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Vinay Nagpal, Interglobix, Explains the Burgeoning Sub-Sea Eco-System Growing in Virginia Beach

Nov 30, 2018
by Josh Anderson

LEESBURG, VA – One of the buzziest panels at CapRE’s Sixth Annual Washington, D.C. & Mid-Atlantic Data Center Summit was an afternoon discussion titled Site Selection & Development Trends: Who is Breaking Ground in the Mid-Atlantic Region? After some remarks about utilities and power, Moderator Patrick A. Wilcox, Director for New York City at Colliers International decided to drive the conversation into the world of Connectivity.

data center summit“Let’s shift gears a little bit here to a connectivity question,” he suggested, motioning to Vinay Nagpal, President at InterGlobix LLC. “What uptick are you seeing, if any, with the new sub-sea cable landings?”

“I would say that in the last probably two years or so, there has been a lot of activity happening in the Hampton Roads region overall,” replied Nagpal. “From the connectivity standpoint, yes, there are several sub-sea projects announced. Two of them are active and alive as we speak. The fact that we have a slide – Brian put it up earlier – what you can see there is that we have what I call a sub-sea eco-system being developed in Virginia Beach.”

“So what you have is the two cables that are active and live now, the Marea and the BRUSA,” Nagpal explained, painting a picture of the situation on the ground. “The Marea cable is co-owned by Microsoft, Facebook and Telxius, which is Telefonica’s sub-sea arm, the Spanish telecommunications company. And then you have BRUSA, which is another dedicated system built and operated by Telxius, which is connecting Virginia Beach directly to Rio De Janeiro, branching off to Fortaleza, Brazil and Puerto Rico and up to Virginia Beach.”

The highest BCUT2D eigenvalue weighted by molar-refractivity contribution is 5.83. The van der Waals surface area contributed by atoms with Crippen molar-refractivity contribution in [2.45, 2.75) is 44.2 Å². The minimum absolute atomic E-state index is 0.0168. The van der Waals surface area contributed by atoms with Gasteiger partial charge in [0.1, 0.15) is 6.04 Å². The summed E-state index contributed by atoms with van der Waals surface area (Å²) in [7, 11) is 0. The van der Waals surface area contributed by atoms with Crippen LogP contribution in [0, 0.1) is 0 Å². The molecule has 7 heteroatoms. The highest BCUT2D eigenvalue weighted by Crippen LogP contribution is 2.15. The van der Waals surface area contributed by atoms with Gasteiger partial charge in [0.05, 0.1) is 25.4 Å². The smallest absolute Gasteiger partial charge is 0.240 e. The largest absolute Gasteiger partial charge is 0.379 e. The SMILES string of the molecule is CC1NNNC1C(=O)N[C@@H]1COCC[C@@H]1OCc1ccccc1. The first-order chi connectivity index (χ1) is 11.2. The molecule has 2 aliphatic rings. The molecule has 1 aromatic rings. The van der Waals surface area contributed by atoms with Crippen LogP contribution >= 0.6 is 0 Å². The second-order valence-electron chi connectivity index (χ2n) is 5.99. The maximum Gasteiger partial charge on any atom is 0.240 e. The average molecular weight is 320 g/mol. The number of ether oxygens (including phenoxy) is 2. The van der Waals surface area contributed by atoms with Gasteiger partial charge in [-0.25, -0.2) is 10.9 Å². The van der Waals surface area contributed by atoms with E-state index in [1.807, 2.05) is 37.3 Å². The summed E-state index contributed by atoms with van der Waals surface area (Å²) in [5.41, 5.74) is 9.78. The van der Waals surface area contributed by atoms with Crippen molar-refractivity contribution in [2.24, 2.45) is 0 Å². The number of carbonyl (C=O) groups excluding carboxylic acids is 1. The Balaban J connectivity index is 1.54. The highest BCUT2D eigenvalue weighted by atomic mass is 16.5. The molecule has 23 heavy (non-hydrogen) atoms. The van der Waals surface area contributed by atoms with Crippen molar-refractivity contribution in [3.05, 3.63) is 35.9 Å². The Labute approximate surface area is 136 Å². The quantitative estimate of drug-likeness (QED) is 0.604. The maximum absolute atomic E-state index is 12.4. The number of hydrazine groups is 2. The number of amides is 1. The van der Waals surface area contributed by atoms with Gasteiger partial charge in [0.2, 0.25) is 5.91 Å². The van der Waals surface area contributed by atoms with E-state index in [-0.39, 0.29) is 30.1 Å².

Vinay Nagpal, President, Interglobix

“What that really means is that, I wish Buddy [Rizer] was here, because he absolutely loves stating this, and I state this with a lot of pride, but 72% of the world’s traffic is passing through Northern Virginia,” continued Nagpal. “There’s a huge concentration of data centers, and whether you’re a wholesale provider or a colocation player or a Cloud Services Provider, connectivity is key no matter what.”

According to Nagpal, when that localized traffic had to leave the eastern seaboard, up until recently it had to be routed through either New York or New Jersey, or travel down South to Florida. “So now, it’s for the first time ever that the sub-sea cables are directly connected to the State of Virginia,” he beamed.

“And in addition to the two projects that I’ve already talked about, there are two additional projects underway that are going to connect Virginia Beach directly to Cape Town, South Africa — SAEX – it’s going to have a branching unit to St. Helena, which is a British Island, and then a branching unit to Fortaleza, Brazil,” he listed. “And the fourth system recently announced is the Dunant cable, connecting Virginia Beach to the French Atlantic Coast, owned and operated by Google. So in essence it really brings Virginia Beach to the forefront of the connectivity world in terms of having direct connectivity to the rest of the global marketplace.”

Finally, he honed in on the crux of the question. “In terms of bringing activity to other markets, it’s important to understand that, just by having the sub-sea cables, Virginia Beach won’t automatically become the next Ashburn,” he cautioned. “That traffic being routed to Virginia Beach will ultimately end up somewhere. And that somewhere is either Northern Virginia or Henrico County, where there is a major development underway in White Oak Technology Park. Or for that matter Forest City in North Carolina or even in Southern Virginia. So really what the sub-sea cables are going to help propel growth statewide from a data center and connectivity perspective.”

For more from this panel, check out an earlier CapRE Insider Report: Leesburg Summit Highlights: Stan Blackwell Delivers the View from Dominion Virginia Power

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